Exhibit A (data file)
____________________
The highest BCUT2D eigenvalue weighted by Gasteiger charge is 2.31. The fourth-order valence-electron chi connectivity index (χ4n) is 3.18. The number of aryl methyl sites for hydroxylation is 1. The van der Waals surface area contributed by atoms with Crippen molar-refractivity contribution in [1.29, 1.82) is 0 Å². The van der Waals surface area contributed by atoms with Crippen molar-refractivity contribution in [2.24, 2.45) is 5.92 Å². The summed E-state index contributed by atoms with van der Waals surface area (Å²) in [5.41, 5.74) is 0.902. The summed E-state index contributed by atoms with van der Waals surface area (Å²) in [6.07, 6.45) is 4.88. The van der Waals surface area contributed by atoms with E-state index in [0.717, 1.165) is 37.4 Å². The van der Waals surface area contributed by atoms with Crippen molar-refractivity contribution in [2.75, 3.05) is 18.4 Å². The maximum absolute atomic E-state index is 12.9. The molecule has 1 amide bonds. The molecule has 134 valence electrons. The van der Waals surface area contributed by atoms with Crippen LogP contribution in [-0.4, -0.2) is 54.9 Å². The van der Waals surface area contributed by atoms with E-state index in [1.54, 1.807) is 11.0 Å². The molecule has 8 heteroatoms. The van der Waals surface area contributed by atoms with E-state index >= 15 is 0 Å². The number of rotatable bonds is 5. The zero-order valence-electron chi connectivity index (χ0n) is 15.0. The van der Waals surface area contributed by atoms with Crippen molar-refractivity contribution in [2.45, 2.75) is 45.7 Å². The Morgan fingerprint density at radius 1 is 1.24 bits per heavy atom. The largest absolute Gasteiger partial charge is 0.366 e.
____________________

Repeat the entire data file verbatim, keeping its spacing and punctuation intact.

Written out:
The highest BCUT2D eigenvalue weighted by Gasteiger charge is 2.31. The fourth-order valence-electron chi connectivity index (χ4n) is 3.18. The number of aryl methyl sites for hydroxylation is 1. The van der Waals surface area contributed by atoms with Crippen molar-refractivity contribution in [1.29, 1.82) is 0 Å². The van der Waals surface area contributed by atoms with Crippen molar-refractivity contribution in [2.24, 2.45) is 5.92 Å². The summed E-state index contributed by atoms with van der Waals surface area (Å²) in [5.41, 5.74) is 0.902. The summed E-state index contributed by atoms with van der Waals surface area (Å²) in [6.07, 6.45) is 4.88. The van der Waals surface area contributed by atoms with E-state index in [0.717, 1.165) is 37.4 Å². The van der Waals surface area contributed by atoms with Crippen molar-refractivity contribution in [2.75, 3.05) is 18.4 Å². The maximum absolute atomic E-state index is 12.9. The molecule has 1 amide bonds. The molecule has 134 valence electrons. The van der Waals surface area contributed by atoms with Crippen LogP contribution in [-0.4, -0.2) is 54.9 Å². The van der Waals surface area contributed by atoms with E-state index in [1.54, 1.807) is 11.0 Å². The molecule has 8 heteroatoms. The van der Waals surface area contributed by atoms with E-state index >= 15 is 0 Å². The number of rotatable bonds is 5. The zero-order valence-electron chi connectivity index (χ0n) is 15.0. The van der Waals surface area contributed by atoms with Crippen molar-refractivity contribution in [2.45, 2.75) is 45.7 Å². The Morgan fingerprint density at radius 1 is 1.24 bits per heavy atom. The largest absolute Gasteiger partial charge is 0.366 e.